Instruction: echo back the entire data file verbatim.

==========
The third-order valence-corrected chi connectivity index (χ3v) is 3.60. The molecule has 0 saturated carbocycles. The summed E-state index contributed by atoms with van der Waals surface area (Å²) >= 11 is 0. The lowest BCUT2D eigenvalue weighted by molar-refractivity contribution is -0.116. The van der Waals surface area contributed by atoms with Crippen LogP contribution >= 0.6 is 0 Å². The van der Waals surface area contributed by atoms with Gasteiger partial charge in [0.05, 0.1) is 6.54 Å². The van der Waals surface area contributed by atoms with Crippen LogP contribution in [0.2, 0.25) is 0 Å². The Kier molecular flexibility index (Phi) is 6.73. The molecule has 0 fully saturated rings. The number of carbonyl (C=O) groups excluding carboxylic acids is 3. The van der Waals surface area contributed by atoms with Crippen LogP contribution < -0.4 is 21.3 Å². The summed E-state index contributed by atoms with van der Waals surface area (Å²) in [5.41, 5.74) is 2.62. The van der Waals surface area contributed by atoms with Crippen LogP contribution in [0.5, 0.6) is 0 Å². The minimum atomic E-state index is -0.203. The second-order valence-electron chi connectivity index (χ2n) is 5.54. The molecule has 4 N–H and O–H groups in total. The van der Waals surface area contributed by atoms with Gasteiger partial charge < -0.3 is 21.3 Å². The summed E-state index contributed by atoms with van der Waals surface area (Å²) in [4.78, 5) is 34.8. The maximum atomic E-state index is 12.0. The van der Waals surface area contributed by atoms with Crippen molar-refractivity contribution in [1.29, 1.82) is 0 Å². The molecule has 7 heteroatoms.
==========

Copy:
The third-order valence-corrected chi connectivity index (χ3v) is 3.60. The molecule has 0 saturated carbocycles. The summed E-state index contributed by atoms with van der Waals surface area (Å²) >= 11 is 0. The lowest BCUT2D eigenvalue weighted by molar-refractivity contribution is -0.116. The van der Waals surface area contributed by atoms with Crippen LogP contribution >= 0.6 is 0 Å². The van der Waals surface area contributed by atoms with Gasteiger partial charge in [0.05, 0.1) is 6.54 Å². The van der Waals surface area contributed by atoms with Crippen LogP contribution in [0.2, 0.25) is 0 Å². The Kier molecular flexibility index (Phi) is 6.73. The molecule has 0 fully saturated rings. The number of carbonyl (C=O) groups excluding carboxylic acids is 3. The van der Waals surface area contributed by atoms with Crippen LogP contribution < -0.4 is 21.3 Å². The summed E-state index contributed by atoms with van der Waals surface area (Å²) in [5.41, 5.74) is 2.62. The van der Waals surface area contributed by atoms with Crippen LogP contribution in [0.5, 0.6) is 0 Å². The minimum atomic E-state index is -0.203. The second-order valence-electron chi connectivity index (χ2n) is 5.54. The molecule has 4 N–H and O–H groups in total. The van der Waals surface area contributed by atoms with Gasteiger partial charge < -0.3 is 21.3 Å². The summed E-state index contributed by atoms with van der Waals surface area (Å²) in [4.78, 5) is 34.8. The maximum atomic E-state index is 12.0. The van der Waals surface area contributed by atoms with Crippen molar-refractivity contribution in [1.29, 1.82) is 0 Å². The molecule has 7 heteroatoms.